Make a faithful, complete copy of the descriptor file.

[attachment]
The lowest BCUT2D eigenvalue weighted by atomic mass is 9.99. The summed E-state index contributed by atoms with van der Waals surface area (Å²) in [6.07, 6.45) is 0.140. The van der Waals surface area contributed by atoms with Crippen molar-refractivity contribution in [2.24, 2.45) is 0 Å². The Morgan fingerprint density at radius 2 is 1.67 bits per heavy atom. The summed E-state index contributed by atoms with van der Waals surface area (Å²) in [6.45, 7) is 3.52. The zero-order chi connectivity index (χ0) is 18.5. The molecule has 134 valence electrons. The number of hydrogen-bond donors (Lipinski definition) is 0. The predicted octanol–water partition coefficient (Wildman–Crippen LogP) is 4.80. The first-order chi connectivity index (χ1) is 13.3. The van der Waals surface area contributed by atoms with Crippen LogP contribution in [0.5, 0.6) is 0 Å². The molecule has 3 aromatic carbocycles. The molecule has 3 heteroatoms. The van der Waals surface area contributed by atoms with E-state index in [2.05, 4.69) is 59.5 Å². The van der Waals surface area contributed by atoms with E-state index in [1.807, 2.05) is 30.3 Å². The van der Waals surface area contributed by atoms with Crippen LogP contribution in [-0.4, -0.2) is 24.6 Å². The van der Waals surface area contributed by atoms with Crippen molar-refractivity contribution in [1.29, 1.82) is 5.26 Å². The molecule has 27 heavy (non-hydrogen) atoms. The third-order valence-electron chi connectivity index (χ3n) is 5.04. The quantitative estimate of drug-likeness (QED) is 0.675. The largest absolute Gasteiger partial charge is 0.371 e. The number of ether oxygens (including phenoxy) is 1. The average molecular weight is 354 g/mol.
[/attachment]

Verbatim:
The lowest BCUT2D eigenvalue weighted by atomic mass is 9.99. The summed E-state index contributed by atoms with van der Waals surface area (Å²) in [6.07, 6.45) is 0.140. The van der Waals surface area contributed by atoms with Crippen molar-refractivity contribution in [2.24, 2.45) is 0 Å². The Morgan fingerprint density at radius 2 is 1.67 bits per heavy atom. The summed E-state index contributed by atoms with van der Waals surface area (Å²) in [6.45, 7) is 3.52. The zero-order chi connectivity index (χ0) is 18.5. The molecule has 134 valence electrons. The number of hydrogen-bond donors (Lipinski definition) is 0. The predicted octanol–water partition coefficient (Wildman–Crippen LogP) is 4.80. The first-order chi connectivity index (χ1) is 13.3. The van der Waals surface area contributed by atoms with Crippen LogP contribution in [0.5, 0.6) is 0 Å². The molecule has 3 aromatic carbocycles. The molecule has 3 heteroatoms. The van der Waals surface area contributed by atoms with E-state index in [2.05, 4.69) is 59.5 Å². The van der Waals surface area contributed by atoms with E-state index in [1.807, 2.05) is 30.3 Å². The van der Waals surface area contributed by atoms with Crippen LogP contribution in [-0.4, -0.2) is 24.6 Å². The van der Waals surface area contributed by atoms with Crippen molar-refractivity contribution in [1.29, 1.82) is 5.26 Å². The molecule has 27 heavy (non-hydrogen) atoms. The third-order valence-electron chi connectivity index (χ3n) is 5.04. The quantitative estimate of drug-likeness (QED) is 0.675. The largest absolute Gasteiger partial charge is 0.371 e. The number of ether oxygens (including phenoxy) is 1. The average molecular weight is 354 g/mol.